A local organization works with businesses and schools to reduce discrimination in all its forms.
Thursday, July 27, 2000
When Alberto Cornejo moved to Greenfield from Mexico City in the 4th grade, he was ahead of his peers in math and was quick to pick up English. But that didn''t stop his classmates from discriminating against him and other immigrant students who occupied the "bilingual wing" of King City High School in the late 1970s.
"The white kids would say things like ''Go home, you stupid wetback,'' and call us ''beaners'' and ''greasers,''" says Cornejo. "It was like they were at home and you were a visitor. I would tell them, ''why do you call me that? You don''t even know me, I didn''t even cross the river.''"
Cornejo, now a preschool teacher and a domestic violence counselor, is sharing these painful childhood experiences as part of a workshop put on by the National Coalition Building Institute (NCBI) for his YWCA domestic violence training course. Eight fellow volunteers-in-training watch Cornejo with rapt attention.
The YWCA group is spending three hours with NCBI trainers Ann Jealous and Evelyn Kahan, looking inward at their own prejudices and reflecting on times in their lives when they have felt oppressed by other people. In a particularly revealing exercise, the volunteers are asked to say the first thing that comes to their minds when they hear "black man," "Latinos," "white girl," "gay/lesbian" and other labels.
Cornejo says the NCBI training raised difficult issues but ultimately fostered group cohesion. "The training broke the ice and brought people together," he says. "We saw that we are different but also alike in a special way. It put people on the same level as human beings."
Close to 10,000 Monterey County residents have gone through NCBI work- shops since the local chapter was started in 1993. NCBI''s motto, "all for one, one for all," means that it works to overcome all the "isms," including racism, ageism, sexism, weightism, homophobia, anti-Semitism, and classism.
That''s a tall order, even in a county like Monterey that fancies itself a relatively well-educated and enlightened community. Local NCBI member Ann Jealous says that the Monterey area is a microcosm of the larger American society and faces the same problems of social oppression.
"There''s a tremendous amount of unconscious racism and anti-Semitism in this community, in my mind," says Jealous, who remembers being the only African-American woman in Carmel when she lived there in the early 1970s. "People might not recognize it, but they''re acting out of it."
In Jealous'' eyes, the issues are separation and fear. While the county is very diverse--at approximately 46 percent white, 38 percent Latino, 8 percent Asian and Pacific Islander, 6 percent African-American and 1 percent Native American--its ethnic communities tend to live more separately than in large cities. This separation, according to Jealous, leads to stereotypes about every community from Seaside to Pebble Beach, fostering rivalries and suspicions along the way.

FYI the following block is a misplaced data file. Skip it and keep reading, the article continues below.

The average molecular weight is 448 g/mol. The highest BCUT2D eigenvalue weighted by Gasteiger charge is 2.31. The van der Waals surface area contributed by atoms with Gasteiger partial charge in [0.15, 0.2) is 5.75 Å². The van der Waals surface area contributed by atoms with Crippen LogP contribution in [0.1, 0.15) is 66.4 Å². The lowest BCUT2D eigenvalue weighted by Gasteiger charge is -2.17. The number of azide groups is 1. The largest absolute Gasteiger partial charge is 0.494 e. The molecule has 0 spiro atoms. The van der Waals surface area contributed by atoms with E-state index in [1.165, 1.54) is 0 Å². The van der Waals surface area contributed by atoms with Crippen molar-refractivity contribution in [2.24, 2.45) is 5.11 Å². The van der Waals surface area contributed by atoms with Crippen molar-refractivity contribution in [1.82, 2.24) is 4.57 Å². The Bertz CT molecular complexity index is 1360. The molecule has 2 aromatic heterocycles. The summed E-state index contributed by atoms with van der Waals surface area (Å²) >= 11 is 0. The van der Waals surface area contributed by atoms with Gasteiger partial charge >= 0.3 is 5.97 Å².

Jealous, a therapist and college teacher, says she was distressed by the geographic divisions on the Peninsula when she arrived 30 years ago. It was Jealous'' husband, counselor Fred Jealous, who organized to bring NCBI to Monterey in the wake of a violent attack against an African-American couple at a Monterey gas station. As a white man in an interracial marriage, Jealous wanted to create a community of people interested in addressing issues of prejudice. A group of 30 people met for a year of community building before bringing in the national group to train them in 1993.
Sue Parris joined that initial planning group to overcome her isolation as a white woman. "All I knew how to do was feel guilty for being white, and I wasn''t developing close relationships with people of color," says Parris, now coordinator of Monterey County''s NCBI chapter. "NCBI said that we all need to be powerful allies in overcoming prejudice. I found a strategy better than guilt."
Since 1993, NCBI has shared that message with children and adults at 140 locales throughout the county. The groups that most frequently call on NCBI for diversity awareness training are county government offices, nonprofits and schools. Many local businesses have also received training.
Although the majority of requests come for preventive workshops, the group is also called in for conflict resolution work after a crisis. "We get calls from school principals saying, ''We''ve had a racist incident and we don''t know what to do. We''ve heard you folks are the ones to call,''" says Parris.
When a racist slur was shouted from the bleachers at a Monterey High sporting event in South County, area schools called on NCBI. A total of 60 Monterey Peninsula Unified School District students and staff got trained in 1994, leading to the founding of a student chapter at Seaside High, one of the area''s most diverse campuses, with near equal percentages of Latino, African-American, white and Asian and Pacific Islander students. NCBI also has student chapters at Cal State Monterey Bay, Salinas High, and Palma High School in Salinas.
In the future, NCBI hopes to spread the word about its services by reaching out to target groups where diversity awareness takes on a heightened importance, such as area police departments. (NCBI played a major role with the LAPD after the Rodney King incident and in Seattle after last year''s WTO protests.)
NCBI''s message boils down to coalition building. "Division is unnatural, even if it is common. We don''t come into the world with predetermined prejudices about the people around us," says Ann Jealous. "We want to better understand others and ourselves. It''s a way of getting closer to how we were when we came in, arms wide open to embrace the world."
For more information, call Sue Parris at 373-4606.